There are approximately 25 scorpion species of danger to humans. Their venom contains neurotoxins and enzyme inhibitors. The most dangerous in the U.S. is the bark scorpion. Most other deadly species live in Asia and Africa.
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The lesser brown scorpion makes its home in tropical regions like Hawaii. It has standard scorpion biology and is a nocturnal hunter. This species uses its tail to repeatedly sting prey and predator for quick victory.
The Arizona bark scorpion is the deadliest in North America. Its less than 3 inches and found in deserts. They can climb and remain upside down under structures. Their neurotoxins can lead to immobilization and fatality.
Scorpions vary in size from 4 centimeters to 21 centimeters. Size doesn’t seem to depend on environment or lethalness. Some of the smaller scorpions, of the Buthidae family, are the most venomous and dangerous to humans.
Scorpions have two body segments: head and abdomen. These contain all essential anatomy to function. Attached to the abdomen is the tail. It carries the reputed stinger and venom sac used for neutralizing prey and predator.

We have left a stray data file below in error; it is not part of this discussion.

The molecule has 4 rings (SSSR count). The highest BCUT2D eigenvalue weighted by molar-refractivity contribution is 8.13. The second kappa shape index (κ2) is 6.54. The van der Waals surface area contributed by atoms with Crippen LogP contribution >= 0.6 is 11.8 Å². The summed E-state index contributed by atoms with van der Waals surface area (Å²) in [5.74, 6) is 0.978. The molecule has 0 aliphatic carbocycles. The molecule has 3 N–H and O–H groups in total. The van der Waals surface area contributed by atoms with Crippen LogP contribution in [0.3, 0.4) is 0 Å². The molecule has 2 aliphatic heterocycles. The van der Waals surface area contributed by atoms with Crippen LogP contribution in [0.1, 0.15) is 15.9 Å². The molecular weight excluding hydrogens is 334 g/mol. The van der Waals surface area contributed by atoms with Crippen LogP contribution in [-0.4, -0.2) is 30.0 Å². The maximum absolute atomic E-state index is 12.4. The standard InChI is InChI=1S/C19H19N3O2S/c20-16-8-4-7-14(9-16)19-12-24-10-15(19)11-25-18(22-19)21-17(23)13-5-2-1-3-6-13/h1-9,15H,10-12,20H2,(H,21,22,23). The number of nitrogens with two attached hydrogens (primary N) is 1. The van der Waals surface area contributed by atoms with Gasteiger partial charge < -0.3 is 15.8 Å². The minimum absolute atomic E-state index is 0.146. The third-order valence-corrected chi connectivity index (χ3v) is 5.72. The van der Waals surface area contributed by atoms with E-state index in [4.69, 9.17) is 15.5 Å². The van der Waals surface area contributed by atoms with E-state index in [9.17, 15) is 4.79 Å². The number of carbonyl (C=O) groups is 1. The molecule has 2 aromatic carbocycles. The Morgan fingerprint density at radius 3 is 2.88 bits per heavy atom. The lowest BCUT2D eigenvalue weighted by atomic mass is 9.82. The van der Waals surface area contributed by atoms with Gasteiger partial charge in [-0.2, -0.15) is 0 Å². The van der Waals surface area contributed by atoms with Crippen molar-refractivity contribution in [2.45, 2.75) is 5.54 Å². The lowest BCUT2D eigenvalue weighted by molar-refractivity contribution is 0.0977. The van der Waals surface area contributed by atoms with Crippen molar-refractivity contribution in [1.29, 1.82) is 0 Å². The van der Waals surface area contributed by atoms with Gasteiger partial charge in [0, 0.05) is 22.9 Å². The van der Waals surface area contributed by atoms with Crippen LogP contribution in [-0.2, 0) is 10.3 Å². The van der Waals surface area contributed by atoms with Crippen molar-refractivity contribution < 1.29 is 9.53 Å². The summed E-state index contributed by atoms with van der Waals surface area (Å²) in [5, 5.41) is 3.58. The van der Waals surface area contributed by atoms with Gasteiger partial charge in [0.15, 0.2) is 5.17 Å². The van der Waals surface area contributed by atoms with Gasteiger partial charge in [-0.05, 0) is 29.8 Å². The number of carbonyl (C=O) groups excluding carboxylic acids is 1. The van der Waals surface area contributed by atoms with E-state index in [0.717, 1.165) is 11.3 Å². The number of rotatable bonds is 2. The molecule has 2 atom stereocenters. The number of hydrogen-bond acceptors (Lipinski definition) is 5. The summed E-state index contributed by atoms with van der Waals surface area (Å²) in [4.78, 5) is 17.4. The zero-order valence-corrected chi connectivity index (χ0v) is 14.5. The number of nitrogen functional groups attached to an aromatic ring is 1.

Whip scorpions are unique from true scorpions. They are arachnids but have long, thin tails – without a stinger or venom – that spray acetic acid. Females lay eggs instead of a live birth. They are nocturnal hunters.
The tailless whip scorpion is very unique. They have no tail or stinger and the front legs are long, thin “whips” used as sensors. Their look and movement resemble crabs. Females care for young as do others scorpion species.
Pseudoscorpions measure 2-8 millimeters in length and have neither tail nor stinger. Their primary diet is arthropods. They will make their way indoors but are no danger to humans. Most of the species lives in the tropics.
The blue scorpion is found throughout the Western hemisphere. Its able to mingle with other scorpions. Like other scorpions, it is a nocturnal hunter and preys on insects. Their venom is thought by some to help treat cancer.
All scorpions have segmented bodies, eight legs, front pincers, and are nocturnal hunters. Most species have a curved tail with stinger. Many scorpions aren’t harmful to humans, but identification if stung is important.
A scorpions venom contains neurotoxins which affect the victims nervous system. If stung, a person should apply cold compress to the area for 10 mins., remove it for the same, and repeat. Keep watch for other symptoms.
The emporer scorpion can grow to an impressive 8 inches long. Found in the tropical forests of Africa, it uses very strong pincers to hunt prey. The sting from an emporer scopion is mild. They are very popular as pets.
A scorpions stinger is a weapon against prey and predators. It is at the end of the tail with a venom secreting gland. They can sting multiple times paralyzing the victim. Some release deadly neurotoxins.